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Nowhere do the Mirage Drive's unique qualities pay off better than in emergency situations. For example here you can see Mike (on right) preparing to accept the tow line from disabled boat while the rest of the passengers attend to their "Texas BBQ".
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Whenever there is a local clean-up project, the guy with the Hobie is the first on the call list. You. guessed it, it's Mike again, shown here hauling one of many loads.
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Well, that's just about it. How many other kayaks can support any of these activities as well as a Hobie, not to mention such a broad spectrum? To be fair, for someone whose only use of the water is to paddle around, there is no real advantage to having the Mirage Drive. But if you're like Mike, you'll do that too with your Hobie and still make it look good!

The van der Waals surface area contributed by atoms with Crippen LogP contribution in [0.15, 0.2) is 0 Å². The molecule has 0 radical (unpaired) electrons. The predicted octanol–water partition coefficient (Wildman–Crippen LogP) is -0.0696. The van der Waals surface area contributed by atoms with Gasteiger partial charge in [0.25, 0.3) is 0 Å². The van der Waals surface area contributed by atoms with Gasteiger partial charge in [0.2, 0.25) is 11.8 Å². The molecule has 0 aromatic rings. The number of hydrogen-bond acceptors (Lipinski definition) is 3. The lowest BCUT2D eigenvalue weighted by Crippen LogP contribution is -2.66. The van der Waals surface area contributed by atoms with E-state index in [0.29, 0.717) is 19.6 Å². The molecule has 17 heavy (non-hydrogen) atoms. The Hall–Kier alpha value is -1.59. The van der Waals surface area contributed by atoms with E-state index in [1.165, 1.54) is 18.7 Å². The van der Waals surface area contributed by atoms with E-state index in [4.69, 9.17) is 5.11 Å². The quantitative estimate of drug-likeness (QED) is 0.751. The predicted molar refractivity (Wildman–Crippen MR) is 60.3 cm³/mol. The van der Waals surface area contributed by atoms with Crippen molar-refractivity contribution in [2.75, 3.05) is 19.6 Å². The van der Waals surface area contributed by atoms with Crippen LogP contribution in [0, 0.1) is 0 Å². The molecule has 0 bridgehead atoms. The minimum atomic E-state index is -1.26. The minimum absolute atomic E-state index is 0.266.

Image

There is one more thing. Mike didn't pose for any of this stuff (except the trophy) -- this is what he does every week. Hands down, he gets my nomination for Boatman of the Year! Thanks Mike for showing us what is possible and thanks Hobie for making it possible! 8)


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PostPosted: Sun Oct 14, 2012 5:39 am 
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Joined: Sun Apr 20, 2008 6:18 am
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Location: Sarasota,Key West FL
Roadrunner:
Nice posting.
One more thing to add is Mike has a good friend.


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PostPosted: Sun Oct 14, 2012 6:37 am